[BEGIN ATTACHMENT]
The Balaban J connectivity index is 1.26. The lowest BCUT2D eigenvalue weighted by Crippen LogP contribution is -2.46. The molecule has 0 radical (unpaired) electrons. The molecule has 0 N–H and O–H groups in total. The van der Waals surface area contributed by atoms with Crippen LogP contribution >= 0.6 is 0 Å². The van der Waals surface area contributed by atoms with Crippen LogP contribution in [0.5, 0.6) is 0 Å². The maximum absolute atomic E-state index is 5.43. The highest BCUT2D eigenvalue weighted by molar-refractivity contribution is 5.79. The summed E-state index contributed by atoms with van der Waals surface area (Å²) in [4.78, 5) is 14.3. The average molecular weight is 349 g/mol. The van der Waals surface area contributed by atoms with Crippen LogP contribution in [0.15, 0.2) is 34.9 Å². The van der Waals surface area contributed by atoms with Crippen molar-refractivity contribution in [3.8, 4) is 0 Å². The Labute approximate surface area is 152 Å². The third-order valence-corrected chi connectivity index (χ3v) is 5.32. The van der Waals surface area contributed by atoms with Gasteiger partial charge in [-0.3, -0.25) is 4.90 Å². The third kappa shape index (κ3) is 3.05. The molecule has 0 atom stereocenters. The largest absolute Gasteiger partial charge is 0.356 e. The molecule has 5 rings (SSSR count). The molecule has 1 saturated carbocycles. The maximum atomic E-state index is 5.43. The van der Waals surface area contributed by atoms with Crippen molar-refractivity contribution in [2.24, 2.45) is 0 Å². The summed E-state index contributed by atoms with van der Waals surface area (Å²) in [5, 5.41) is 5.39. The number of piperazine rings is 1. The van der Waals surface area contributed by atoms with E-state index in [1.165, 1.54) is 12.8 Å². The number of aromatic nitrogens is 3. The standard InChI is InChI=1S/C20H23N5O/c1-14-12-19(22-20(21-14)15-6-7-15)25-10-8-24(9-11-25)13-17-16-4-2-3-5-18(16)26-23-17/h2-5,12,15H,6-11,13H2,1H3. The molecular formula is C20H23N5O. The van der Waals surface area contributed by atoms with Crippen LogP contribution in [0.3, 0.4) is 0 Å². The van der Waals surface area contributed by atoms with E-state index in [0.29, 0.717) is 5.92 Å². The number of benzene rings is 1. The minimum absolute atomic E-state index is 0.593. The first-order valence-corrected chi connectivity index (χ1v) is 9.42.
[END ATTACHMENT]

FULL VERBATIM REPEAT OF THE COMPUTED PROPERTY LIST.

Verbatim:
The Balaban J connectivity index is 1.26. The lowest BCUT2D eigenvalue weighted by Crippen LogP contribution is -2.46. The molecule has 0 radical (unpaired) electrons. The molecule has 0 N–H and O–H groups in total. The van der Waals surface area contributed by atoms with Crippen LogP contribution >= 0.6 is 0 Å². The van der Waals surface area contributed by atoms with Crippen LogP contribution in [0.5, 0.6) is 0 Å². The maximum absolute atomic E-state index is 5.43. The highest BCUT2D eigenvalue weighted by molar-refractivity contribution is 5.79. The summed E-state index contributed by atoms with van der Waals surface area (Å²) in [4.78, 5) is 14.3. The average molecular weight is 349 g/mol. The van der Waals surface area contributed by atoms with Crippen LogP contribution in [0.15, 0.2) is 34.9 Å². The van der Waals surface area contributed by atoms with Crippen molar-refractivity contribution in [3.8, 4) is 0 Å². The Labute approximate surface area is 152 Å². The third-order valence-corrected chi connectivity index (χ3v) is 5.32. The van der Waals surface area contributed by atoms with Gasteiger partial charge in [-0.3, -0.25) is 4.90 Å². The third kappa shape index (κ3) is 3.05. The molecule has 0 atom stereocenters. The largest absolute Gasteiger partial charge is 0.356 e. The molecule has 5 rings (SSSR count). The molecule has 1 saturated carbocycles. The maximum atomic E-state index is 5.43. The van der Waals surface area contributed by atoms with Crippen molar-refractivity contribution in [2.24, 2.45) is 0 Å². The summed E-state index contributed by atoms with van der Waals surface area (Å²) in [5, 5.41) is 5.39. The number of piperazine rings is 1. The van der Waals surface area contributed by atoms with E-state index in [1.165, 1.54) is 12.8 Å². The number of aromatic nitrogens is 3. The standard InChI is InChI=1S/C20H23N5O/c1-14-12-19(22-20(21-14)15-6-7-15)25-10-8-24(9-11-25)13-17-16-4-2-3-5-18(16)26-23-17/h2-5,12,15H,6-11,13H2,1H3. The molecular formula is C20H23N5O. The van der Waals surface area contributed by atoms with Crippen LogP contribution in [0.3, 0.4) is 0 Å². The van der Waals surface area contributed by atoms with E-state index in [0.29, 0.717) is 5.92 Å². The number of benzene rings is 1. The minimum absolute atomic E-state index is 0.593. The first-order valence-corrected chi connectivity index (χ1v) is 9.42.